Katina McDavis, 43, has been working as a housekeeper at Northwestern Memorial for over 20 years. She has diabetes, putting her at higher risk for complications from COVID-19. McDavis also lives with her daughter and two infant grandchildren, and is terrified of contracting the virus and passing it on to them.

Since the pandemic began, McDavis has been working overtime—often over 60 or 70 hours a week total, she says. She needs the extra pay and wants to help out, but that also leaves her physically exhausted and potentially more vulnerable to illness.

She and other housekeepers are given surgical masks—not the more protective N-95 masks—and told to keep them in a paper bag and reuse them, she says. In an informal survey of about 250 SEIU Healthcare members during an online meeting, 58% reported they lack sufficient PPE and 38% said they were told by higher-ups that they don’t need PPE.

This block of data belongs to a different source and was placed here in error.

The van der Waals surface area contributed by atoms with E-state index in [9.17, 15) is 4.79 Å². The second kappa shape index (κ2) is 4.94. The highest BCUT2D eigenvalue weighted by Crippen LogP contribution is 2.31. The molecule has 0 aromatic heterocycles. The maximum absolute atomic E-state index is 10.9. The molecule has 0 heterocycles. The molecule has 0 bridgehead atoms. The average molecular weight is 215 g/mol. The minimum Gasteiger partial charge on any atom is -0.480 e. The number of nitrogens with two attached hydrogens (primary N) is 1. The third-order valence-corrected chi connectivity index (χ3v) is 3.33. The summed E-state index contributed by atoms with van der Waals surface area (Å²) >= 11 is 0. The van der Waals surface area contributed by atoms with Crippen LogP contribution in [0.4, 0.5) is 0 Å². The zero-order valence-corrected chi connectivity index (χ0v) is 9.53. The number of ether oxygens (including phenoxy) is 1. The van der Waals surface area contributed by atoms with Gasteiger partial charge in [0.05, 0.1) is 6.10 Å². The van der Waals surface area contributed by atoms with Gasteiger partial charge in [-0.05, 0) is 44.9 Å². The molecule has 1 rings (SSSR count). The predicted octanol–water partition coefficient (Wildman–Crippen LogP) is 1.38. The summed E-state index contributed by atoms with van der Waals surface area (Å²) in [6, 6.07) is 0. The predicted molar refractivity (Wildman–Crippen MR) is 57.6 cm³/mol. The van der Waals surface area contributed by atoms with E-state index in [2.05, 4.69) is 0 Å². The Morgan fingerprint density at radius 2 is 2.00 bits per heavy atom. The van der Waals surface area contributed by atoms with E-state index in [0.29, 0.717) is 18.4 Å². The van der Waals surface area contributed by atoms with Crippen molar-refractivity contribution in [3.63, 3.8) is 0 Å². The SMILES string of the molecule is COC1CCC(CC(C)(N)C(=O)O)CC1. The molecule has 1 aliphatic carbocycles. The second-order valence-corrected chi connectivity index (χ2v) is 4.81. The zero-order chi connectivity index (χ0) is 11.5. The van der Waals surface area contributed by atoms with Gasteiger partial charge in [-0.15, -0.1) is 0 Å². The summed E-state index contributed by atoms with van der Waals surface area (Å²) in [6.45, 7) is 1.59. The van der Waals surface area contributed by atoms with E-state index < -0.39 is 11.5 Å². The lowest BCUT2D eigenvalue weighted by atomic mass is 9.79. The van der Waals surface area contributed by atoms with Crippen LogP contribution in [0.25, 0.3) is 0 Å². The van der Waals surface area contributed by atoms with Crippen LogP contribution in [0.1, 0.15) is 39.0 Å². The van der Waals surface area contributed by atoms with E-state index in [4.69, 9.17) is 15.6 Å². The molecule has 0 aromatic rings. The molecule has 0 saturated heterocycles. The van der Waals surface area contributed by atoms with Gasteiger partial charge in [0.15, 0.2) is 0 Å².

“I’m jeopardizing myself coming here every day,” McDavis says. “I love my work but just give me the tools I need to do my job.” 

Candice Martinez, another housekeeper at Northwestern Memorial, tested positive for COVID-19 after coming down with symptoms about two weeks ago. She feels confident she contracted it on the job, having cleaned rooms where she says she was not properly notified that patients had the virus.

“It’s hard because I’m in complete isolation and I don’t get to see my son,” Martinez says. “It’s scary knowing there’s nothing they can give me to say this will help you get past this. It’s having to battle this out on my own.”

While Martinez believes she will receive workers compensation for the time she is out of work, Igoe says that human resources officials at several hospitals have told the union that workers will not be granted workers comp for COVID-19, since they could have caught it through community transmission.

Igoe says employees often “find out co-workers tested positive through the grapevine, rather than being told by their employer that someone they worked closely with yesterday tested positive.”